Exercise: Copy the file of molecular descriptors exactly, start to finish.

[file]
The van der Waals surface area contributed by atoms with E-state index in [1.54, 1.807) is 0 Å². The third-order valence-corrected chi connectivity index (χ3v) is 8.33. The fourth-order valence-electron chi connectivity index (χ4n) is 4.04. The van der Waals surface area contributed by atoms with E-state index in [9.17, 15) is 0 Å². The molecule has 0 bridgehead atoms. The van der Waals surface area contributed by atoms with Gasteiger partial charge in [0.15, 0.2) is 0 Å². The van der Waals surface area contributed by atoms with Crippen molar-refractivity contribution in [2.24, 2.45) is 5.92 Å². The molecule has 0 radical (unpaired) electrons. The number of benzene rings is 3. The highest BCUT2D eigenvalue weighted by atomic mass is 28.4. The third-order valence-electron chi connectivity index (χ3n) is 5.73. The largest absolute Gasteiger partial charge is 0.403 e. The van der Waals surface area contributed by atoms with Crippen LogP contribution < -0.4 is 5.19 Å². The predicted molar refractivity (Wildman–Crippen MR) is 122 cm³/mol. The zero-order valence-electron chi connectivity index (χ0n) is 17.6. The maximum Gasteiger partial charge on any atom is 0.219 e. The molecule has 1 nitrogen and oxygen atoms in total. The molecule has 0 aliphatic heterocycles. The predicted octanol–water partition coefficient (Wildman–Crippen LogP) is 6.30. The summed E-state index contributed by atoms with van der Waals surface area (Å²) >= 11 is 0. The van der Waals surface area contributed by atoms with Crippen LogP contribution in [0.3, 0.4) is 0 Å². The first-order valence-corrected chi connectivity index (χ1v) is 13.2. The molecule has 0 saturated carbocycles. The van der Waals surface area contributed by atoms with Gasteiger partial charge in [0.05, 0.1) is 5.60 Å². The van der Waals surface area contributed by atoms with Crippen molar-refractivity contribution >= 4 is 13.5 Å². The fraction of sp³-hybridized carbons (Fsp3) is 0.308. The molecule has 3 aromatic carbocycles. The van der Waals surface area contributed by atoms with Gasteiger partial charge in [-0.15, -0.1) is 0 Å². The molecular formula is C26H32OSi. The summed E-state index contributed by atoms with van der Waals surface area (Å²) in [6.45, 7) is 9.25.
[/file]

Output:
The van der Waals surface area contributed by atoms with E-state index in [1.54, 1.807) is 0 Å². The third-order valence-corrected chi connectivity index (χ3v) is 8.33. The fourth-order valence-electron chi connectivity index (χ4n) is 4.04. The van der Waals surface area contributed by atoms with E-state index in [9.17, 15) is 0 Å². The molecule has 0 bridgehead atoms. The van der Waals surface area contributed by atoms with Gasteiger partial charge in [0.15, 0.2) is 0 Å². The van der Waals surface area contributed by atoms with Crippen molar-refractivity contribution in [2.24, 2.45) is 5.92 Å². The molecule has 0 radical (unpaired) electrons. The number of benzene rings is 3. The highest BCUT2D eigenvalue weighted by atomic mass is 28.4. The third-order valence-electron chi connectivity index (χ3n) is 5.73. The largest absolute Gasteiger partial charge is 0.403 e. The van der Waals surface area contributed by atoms with Crippen LogP contribution < -0.4 is 5.19 Å². The predicted molar refractivity (Wildman–Crippen MR) is 122 cm³/mol. The zero-order valence-electron chi connectivity index (χ0n) is 17.6. The maximum Gasteiger partial charge on any atom is 0.219 e. The molecule has 1 nitrogen and oxygen atoms in total. The molecule has 0 aliphatic heterocycles. The predicted octanol–water partition coefficient (Wildman–Crippen LogP) is 6.30. The summed E-state index contributed by atoms with van der Waals surface area (Å²) >= 11 is 0. The van der Waals surface area contributed by atoms with Crippen LogP contribution in [0.3, 0.4) is 0 Å². The first-order valence-corrected chi connectivity index (χ1v) is 13.2. The molecule has 0 saturated carbocycles. The van der Waals surface area contributed by atoms with Gasteiger partial charge in [0.05, 0.1) is 5.60 Å². The van der Waals surface area contributed by atoms with Crippen molar-refractivity contribution >= 4 is 13.5 Å². The fraction of sp³-hybridized carbons (Fsp3) is 0.308. The molecule has 3 aromatic carbocycles. The van der Waals surface area contributed by atoms with Gasteiger partial charge in [-0.15, -0.1) is 0 Å². The molecular formula is C26H32OSi. The summed E-state index contributed by atoms with van der Waals surface area (Å²) in [6.45, 7) is 9.25.